To preserve hard-earned, world-class QoE while transitioning to the new SASE architecture, certain functions must be seriously considered, such as:
- Traffic Shaping,
- Application-aware route selection,
- Bandwidth optimization, and
- Congestion Management.
When it comes down to it, as support for the SASE paradigm grows in the industry, and the volume of associated network traffic increases, proper traffic management becomes more important than ever when working to ensure high QoS across the network.
As we wrote in the past, the ever-increasing volume and complexity of data traffic poses a constant challenge to large organizations, who must provide enough capacity to fulfill bandwidth demand and Quality of Experience (QoE) expectations.
Simply adding more bandwidth is not a cost-effective solution in the long run, especially with SASE implementations. No matter how much bandwidth you provide, today’s applications and users will demand more.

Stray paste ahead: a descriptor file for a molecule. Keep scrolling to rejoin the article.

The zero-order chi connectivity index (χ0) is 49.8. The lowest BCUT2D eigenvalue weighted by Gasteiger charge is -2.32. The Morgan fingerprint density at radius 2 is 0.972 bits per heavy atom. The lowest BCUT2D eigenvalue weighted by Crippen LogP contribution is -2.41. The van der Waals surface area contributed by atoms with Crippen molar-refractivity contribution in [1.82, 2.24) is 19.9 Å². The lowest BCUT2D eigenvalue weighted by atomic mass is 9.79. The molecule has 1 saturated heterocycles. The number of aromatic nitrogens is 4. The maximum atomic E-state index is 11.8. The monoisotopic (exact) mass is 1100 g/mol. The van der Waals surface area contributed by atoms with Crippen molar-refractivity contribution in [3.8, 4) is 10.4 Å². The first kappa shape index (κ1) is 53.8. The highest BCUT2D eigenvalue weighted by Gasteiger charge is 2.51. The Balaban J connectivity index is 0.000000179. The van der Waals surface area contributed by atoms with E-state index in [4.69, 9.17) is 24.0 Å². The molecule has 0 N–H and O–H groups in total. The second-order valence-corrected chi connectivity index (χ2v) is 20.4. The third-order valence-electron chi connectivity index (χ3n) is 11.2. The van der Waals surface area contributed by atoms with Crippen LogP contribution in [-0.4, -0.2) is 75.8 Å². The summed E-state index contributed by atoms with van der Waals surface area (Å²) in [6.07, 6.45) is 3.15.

That’s why traffic management and congestion control solutions to optimize bandwidth utilization and network efficiency are so crucial. However, many network solutions can only give best effort, so – when network bandwidth is congested, users experience slow response time, excessive buffering, erratic video streaming, and other symptoms of poor service.
With SASE, to effectively manage QoE, you need to monitor and measure important indicators, such as low-latency, jitter, and availability, which reflect a smooth experience when working in a SASE environment. One must also be able to adjust service delivery parameters, for applications like Zoom, YouTube, and corporate email, to ensure optimal operation of the organization.
To summarize, as you transition to SASE, make sure your security solution can preserve network services, even while under attack, and make sure your traffic management solution can dynamically assure QoE during extreme usage.
Contact us to learn more.